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Vitamin D3

Let the sun shine in

How much do I need?

The current dietary reference intakes (DRIs) for vitamin D are:

  • Infants 0 - 12 months - 10 mcg
  • Children 1 - 8 years - 15 mcg
  • Men 9 - 70 years - 15 mcg
  • Men 70 and older - 20 mcg
  • Women 9 - 70 years - 15 mcg
  • Women 70 and older - 20 mcg
  • Pregnant Women 14 - 50 years - 15 mcg
  • Breastfeeding Women 14 - 50 years - 15 mcg


These are the daily amounts established by the Health and Medicine Division of the National Academy of Sciences (formerly known as the Institute of Medicine).

If you’re thinking about supplementing with vitamin D, we suggest looking for the premium form D3 because it’s what your body prefers and can easily use. It’s also the form you’ll find in all SmartyPants supplements.

Why we include it

We include vitamin D3 to help build strong bones and teeth and to support normal immune function.*

Vitamin D3 is technically not a vitamin, but a hormone that’s made in the skin after being exposed to UVB light. Although it is possible to get vitamin D3 from food, the best way to get vitamin D3 is from the sun.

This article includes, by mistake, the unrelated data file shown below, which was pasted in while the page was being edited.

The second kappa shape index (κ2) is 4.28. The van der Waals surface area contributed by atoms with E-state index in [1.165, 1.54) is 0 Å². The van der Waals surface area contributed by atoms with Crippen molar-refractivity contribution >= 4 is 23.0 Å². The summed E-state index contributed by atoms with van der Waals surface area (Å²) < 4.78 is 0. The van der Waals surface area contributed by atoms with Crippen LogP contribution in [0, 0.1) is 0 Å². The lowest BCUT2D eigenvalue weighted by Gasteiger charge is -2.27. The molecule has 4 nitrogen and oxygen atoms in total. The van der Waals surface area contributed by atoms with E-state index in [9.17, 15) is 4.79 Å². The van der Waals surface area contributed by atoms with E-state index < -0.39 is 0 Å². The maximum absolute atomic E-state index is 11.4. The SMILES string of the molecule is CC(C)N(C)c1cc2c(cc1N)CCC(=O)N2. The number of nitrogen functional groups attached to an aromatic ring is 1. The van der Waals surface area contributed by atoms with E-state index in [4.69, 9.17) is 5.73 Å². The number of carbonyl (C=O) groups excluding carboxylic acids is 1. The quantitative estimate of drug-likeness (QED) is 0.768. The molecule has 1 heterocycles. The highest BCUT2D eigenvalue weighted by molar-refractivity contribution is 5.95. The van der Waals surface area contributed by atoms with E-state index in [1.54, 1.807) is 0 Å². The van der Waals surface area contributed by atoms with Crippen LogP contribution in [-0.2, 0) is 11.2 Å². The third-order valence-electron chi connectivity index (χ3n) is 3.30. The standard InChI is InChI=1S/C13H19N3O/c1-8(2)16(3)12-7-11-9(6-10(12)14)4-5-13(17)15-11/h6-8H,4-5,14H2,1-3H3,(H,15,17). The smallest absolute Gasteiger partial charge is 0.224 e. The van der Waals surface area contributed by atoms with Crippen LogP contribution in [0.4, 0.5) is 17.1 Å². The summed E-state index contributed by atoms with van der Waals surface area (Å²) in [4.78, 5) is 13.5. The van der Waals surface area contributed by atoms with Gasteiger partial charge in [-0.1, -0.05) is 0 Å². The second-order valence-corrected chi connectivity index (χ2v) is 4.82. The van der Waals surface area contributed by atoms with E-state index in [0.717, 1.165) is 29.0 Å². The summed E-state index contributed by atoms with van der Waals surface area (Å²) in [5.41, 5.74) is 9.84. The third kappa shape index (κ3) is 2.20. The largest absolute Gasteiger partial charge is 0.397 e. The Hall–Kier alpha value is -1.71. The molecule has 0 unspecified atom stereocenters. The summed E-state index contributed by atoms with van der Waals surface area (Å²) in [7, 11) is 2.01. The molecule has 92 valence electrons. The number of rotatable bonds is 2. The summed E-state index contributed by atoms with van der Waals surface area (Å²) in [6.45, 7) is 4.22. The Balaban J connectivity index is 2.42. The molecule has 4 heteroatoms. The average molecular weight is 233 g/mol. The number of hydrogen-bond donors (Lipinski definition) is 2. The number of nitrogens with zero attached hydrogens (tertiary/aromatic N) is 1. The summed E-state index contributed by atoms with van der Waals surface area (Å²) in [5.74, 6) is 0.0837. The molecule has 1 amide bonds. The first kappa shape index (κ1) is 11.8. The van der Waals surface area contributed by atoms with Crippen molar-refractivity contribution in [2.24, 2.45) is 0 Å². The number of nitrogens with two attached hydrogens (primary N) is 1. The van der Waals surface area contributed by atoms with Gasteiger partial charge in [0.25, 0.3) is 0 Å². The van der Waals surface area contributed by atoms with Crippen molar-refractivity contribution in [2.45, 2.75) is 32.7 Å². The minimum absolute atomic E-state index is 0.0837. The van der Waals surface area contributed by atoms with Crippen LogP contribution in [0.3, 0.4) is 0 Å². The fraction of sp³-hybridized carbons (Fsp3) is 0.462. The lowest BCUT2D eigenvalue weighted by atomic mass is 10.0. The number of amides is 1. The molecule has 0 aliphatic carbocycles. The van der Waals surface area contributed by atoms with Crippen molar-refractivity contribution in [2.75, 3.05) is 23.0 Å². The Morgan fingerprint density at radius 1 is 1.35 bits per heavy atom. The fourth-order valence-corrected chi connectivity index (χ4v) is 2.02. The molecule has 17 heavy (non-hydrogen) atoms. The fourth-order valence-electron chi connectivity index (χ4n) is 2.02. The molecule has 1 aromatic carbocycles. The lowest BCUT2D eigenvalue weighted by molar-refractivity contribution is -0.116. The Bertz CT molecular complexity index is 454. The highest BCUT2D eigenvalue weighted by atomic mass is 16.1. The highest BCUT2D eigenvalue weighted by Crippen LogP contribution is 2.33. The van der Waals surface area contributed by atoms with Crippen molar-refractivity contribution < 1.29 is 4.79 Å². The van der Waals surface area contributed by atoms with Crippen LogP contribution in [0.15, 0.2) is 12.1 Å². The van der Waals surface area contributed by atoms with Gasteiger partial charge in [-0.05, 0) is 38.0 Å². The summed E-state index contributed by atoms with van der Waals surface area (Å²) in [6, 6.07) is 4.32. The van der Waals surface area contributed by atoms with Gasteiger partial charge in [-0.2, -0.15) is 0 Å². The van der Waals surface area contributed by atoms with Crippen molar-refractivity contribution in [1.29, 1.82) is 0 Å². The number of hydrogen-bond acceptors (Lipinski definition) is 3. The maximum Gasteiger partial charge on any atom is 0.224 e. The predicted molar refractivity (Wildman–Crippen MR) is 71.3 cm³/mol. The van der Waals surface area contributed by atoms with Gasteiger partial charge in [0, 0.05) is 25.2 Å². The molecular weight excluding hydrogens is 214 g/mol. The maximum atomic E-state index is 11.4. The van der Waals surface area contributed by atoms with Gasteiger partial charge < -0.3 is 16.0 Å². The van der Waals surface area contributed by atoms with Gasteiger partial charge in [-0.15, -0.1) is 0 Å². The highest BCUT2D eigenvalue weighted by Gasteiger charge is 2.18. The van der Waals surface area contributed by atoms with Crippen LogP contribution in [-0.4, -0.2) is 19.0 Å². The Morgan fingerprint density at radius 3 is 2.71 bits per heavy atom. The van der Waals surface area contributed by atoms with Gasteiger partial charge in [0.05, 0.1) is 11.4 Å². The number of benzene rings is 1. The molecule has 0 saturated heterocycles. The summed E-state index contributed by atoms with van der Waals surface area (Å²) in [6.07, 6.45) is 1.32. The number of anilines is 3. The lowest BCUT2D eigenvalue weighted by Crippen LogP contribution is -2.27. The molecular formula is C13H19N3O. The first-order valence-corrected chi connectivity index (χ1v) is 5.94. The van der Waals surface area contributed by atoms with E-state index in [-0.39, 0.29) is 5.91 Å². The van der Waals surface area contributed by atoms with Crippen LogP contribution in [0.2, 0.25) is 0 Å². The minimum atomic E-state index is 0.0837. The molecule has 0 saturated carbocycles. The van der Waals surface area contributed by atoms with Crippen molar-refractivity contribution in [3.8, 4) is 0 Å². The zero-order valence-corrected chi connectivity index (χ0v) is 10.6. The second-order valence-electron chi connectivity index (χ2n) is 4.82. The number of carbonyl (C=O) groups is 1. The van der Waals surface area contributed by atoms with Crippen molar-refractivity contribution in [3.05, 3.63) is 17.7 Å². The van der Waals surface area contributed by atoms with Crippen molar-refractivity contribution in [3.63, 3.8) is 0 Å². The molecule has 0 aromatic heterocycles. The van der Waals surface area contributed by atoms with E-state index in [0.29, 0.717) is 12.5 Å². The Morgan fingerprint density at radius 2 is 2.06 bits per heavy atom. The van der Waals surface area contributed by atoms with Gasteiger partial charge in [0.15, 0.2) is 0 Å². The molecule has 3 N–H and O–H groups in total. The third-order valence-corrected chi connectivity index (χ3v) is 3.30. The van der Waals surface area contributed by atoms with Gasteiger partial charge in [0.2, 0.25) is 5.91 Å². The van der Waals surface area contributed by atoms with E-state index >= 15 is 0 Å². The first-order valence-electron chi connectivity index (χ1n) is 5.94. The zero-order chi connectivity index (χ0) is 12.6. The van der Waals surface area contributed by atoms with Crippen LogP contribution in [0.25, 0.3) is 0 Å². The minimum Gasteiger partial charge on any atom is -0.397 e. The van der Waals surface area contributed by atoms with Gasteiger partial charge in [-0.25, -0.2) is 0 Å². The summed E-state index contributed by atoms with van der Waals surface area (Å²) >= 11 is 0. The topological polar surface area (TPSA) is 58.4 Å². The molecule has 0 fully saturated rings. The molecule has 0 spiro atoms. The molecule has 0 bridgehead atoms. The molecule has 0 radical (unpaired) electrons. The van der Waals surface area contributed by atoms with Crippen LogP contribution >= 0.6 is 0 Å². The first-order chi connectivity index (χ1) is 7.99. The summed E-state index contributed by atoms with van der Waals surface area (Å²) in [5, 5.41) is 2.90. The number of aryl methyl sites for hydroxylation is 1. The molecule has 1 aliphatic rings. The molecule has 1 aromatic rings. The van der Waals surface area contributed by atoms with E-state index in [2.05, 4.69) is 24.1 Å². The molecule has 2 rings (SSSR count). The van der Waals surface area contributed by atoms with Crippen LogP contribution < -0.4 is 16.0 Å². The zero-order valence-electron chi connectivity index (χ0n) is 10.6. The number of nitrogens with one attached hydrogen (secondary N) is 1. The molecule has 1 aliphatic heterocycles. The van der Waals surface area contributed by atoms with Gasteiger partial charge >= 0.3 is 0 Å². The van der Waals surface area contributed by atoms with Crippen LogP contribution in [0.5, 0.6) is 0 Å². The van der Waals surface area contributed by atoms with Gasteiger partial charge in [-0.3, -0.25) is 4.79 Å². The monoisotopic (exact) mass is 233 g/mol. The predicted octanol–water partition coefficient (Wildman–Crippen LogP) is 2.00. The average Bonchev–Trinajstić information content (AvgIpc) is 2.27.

Many people, however, do not get enough sun exposure, either because they do not live in sunny climates or because they don’t want to risk developing skin cancer. Additionally, season, time of day, cloud coverage, pollution, skin tone, and sunscreen use all limit our body’s ability to make vitamin D3.

Where can I get it?

Vitamin D3 – the form that our bodies produce when exposed to UVB light – is highest in animal products including egg yolks, oily fish, and fish liver oil.

  • 1 Tbs cod liver oil – 1,360 IU
  • 3 oz salmon – 447 IU
  • 3 oz tuna – 154 IU
  • 1 cup orange juice (fortified) – 137 IU
  • 1 cup milk (fortified) – 120 IU
  • 2 oz sardines – 46 IU
  • 2 eggs – 80 IU

We recommend you seek the advice of your pediatrician or primary care provider before making changes to you or your child’s nutrient intake.

* These statements have not been evaluated by the Food and Drug Administration. This product is not intended to diagnose, treat, cure, or prevent any disease.
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